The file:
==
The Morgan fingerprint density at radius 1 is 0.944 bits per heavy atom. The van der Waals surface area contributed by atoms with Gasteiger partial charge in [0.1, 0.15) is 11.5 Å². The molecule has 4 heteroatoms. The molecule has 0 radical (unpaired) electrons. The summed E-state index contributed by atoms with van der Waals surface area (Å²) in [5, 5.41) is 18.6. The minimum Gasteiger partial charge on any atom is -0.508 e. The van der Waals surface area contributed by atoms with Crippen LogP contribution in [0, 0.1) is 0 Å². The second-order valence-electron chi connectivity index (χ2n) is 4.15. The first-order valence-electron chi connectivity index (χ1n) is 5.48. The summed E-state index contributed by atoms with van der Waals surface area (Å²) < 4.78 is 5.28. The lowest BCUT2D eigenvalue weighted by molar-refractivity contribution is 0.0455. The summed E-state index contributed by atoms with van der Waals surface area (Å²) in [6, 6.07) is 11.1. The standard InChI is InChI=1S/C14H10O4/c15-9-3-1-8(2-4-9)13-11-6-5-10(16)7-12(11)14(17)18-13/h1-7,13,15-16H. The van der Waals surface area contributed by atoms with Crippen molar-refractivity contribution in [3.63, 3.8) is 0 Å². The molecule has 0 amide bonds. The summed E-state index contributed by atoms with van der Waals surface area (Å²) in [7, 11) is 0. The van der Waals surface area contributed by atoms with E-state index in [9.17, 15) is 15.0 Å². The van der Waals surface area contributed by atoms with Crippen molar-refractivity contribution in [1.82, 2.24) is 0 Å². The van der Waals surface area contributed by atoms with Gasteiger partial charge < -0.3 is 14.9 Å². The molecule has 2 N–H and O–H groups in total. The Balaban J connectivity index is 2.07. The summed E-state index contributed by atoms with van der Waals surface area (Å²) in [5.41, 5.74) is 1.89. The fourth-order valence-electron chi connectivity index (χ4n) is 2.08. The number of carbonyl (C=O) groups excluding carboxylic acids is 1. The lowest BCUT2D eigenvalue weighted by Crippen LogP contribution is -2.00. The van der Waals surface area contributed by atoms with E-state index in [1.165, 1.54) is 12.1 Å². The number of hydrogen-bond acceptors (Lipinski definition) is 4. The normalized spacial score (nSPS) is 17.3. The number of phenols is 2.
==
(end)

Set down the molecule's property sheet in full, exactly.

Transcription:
The Morgan fingerprint density at radius 1 is 0.944 bits per heavy atom. The van der Waals surface area contributed by atoms with Gasteiger partial charge in [0.1, 0.15) is 11.5 Å². The molecule has 4 heteroatoms. The molecule has 0 radical (unpaired) electrons. The summed E-state index contributed by atoms with van der Waals surface area (Å²) in [5, 5.41) is 18.6. The minimum Gasteiger partial charge on any atom is -0.508 e. The van der Waals surface area contributed by atoms with Crippen LogP contribution in [0, 0.1) is 0 Å². The second-order valence-electron chi connectivity index (χ2n) is 4.15. The first-order valence-electron chi connectivity index (χ1n) is 5.48. The summed E-state index contributed by atoms with van der Waals surface area (Å²) < 4.78 is 5.28. The lowest BCUT2D eigenvalue weighted by molar-refractivity contribution is 0.0455. The summed E-state index contributed by atoms with van der Waals surface area (Å²) in [6, 6.07) is 11.1. The standard InChI is InChI=1S/C14H10O4/c15-9-3-1-8(2-4-9)13-11-6-5-10(16)7-12(11)14(17)18-13/h1-7,13,15-16H. The van der Waals surface area contributed by atoms with Crippen molar-refractivity contribution in [3.63, 3.8) is 0 Å². The molecule has 0 amide bonds. The summed E-state index contributed by atoms with van der Waals surface area (Å²) in [7, 11) is 0. The van der Waals surface area contributed by atoms with E-state index in [9.17, 15) is 15.0 Å². The van der Waals surface area contributed by atoms with Crippen molar-refractivity contribution in [1.82, 2.24) is 0 Å². The van der Waals surface area contributed by atoms with Gasteiger partial charge < -0.3 is 14.9 Å². The molecule has 2 N–H and O–H groups in total. The Balaban J connectivity index is 2.07. The summed E-state index contributed by atoms with van der Waals surface area (Å²) in [5.41, 5.74) is 1.89. The fourth-order valence-electron chi connectivity index (χ4n) is 2.08. The number of carbonyl (C=O) groups excluding carboxylic acids is 1. The lowest BCUT2D eigenvalue weighted by Crippen LogP contribution is -2.00. The van der Waals surface area contributed by atoms with E-state index in [1.165, 1.54) is 12.1 Å². The number of hydrogen-bond acceptors (Lipinski definition) is 4. The normalized spacial score (nSPS) is 17.3. The number of phenols is 2.